First, for the reasons already described, well-qualified candidates are disadvantaged at the height of their careers. Second, the combination of lifetime tenure and growing life expectancy leads to a geriatric court, at times problematically so. According to figures compiled by Northwestern University law professors Steven Calabresi and James Lindgren, the average age of Supreme Court nominees has remained steady at about 53 over time while their average tenure has grown by more than a decade in recent history. From 1789 until 1970, judges served an average of 15 years. From 1970 until early 2005, the average tenure expanded to almost 26 years. The four justices leaving since then (including Stevens) had served an average of 28 years.

Third, and related, the increasing tenure means a court that can go long periods with almost no turnover. Until the departure of Chief Justice William Rehnquist in 2005, the court went through an 11-year stretch without any change in its membership. This is unhealthy for any democratic institution. Fourth, the absence of term limits creates a kind of presidential lottery in which some presidents (Jimmy Carter) get to pick no Supreme Court justices while others have multiple appointments (Richard Nixon had four). Fifth, fixed limits prevent justices from gaming their departures to give the pick to a president of their political persuasion.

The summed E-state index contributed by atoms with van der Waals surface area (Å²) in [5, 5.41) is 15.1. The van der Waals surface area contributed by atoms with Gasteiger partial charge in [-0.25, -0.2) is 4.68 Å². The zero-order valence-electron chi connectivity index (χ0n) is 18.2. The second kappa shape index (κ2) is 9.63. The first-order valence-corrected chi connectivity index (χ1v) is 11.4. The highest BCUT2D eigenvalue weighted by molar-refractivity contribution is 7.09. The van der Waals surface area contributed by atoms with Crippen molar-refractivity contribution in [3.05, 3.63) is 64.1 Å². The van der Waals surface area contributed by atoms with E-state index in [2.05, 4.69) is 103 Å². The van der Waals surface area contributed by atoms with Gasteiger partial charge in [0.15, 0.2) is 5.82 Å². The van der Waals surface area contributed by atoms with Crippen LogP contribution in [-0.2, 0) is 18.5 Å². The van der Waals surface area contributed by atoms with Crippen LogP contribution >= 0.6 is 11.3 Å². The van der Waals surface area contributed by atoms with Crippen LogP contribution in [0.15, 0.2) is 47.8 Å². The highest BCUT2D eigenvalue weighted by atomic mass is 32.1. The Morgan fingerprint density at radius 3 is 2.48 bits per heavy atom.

Citing foreign law is a controversial practice these days, but no other major country gives life tenure to its equivalent of Supreme Court justices. Neither do any of the 50 states. A term limit of 18 years, phased in over time, would mean that Supreme Court vacancies would open up once every two years.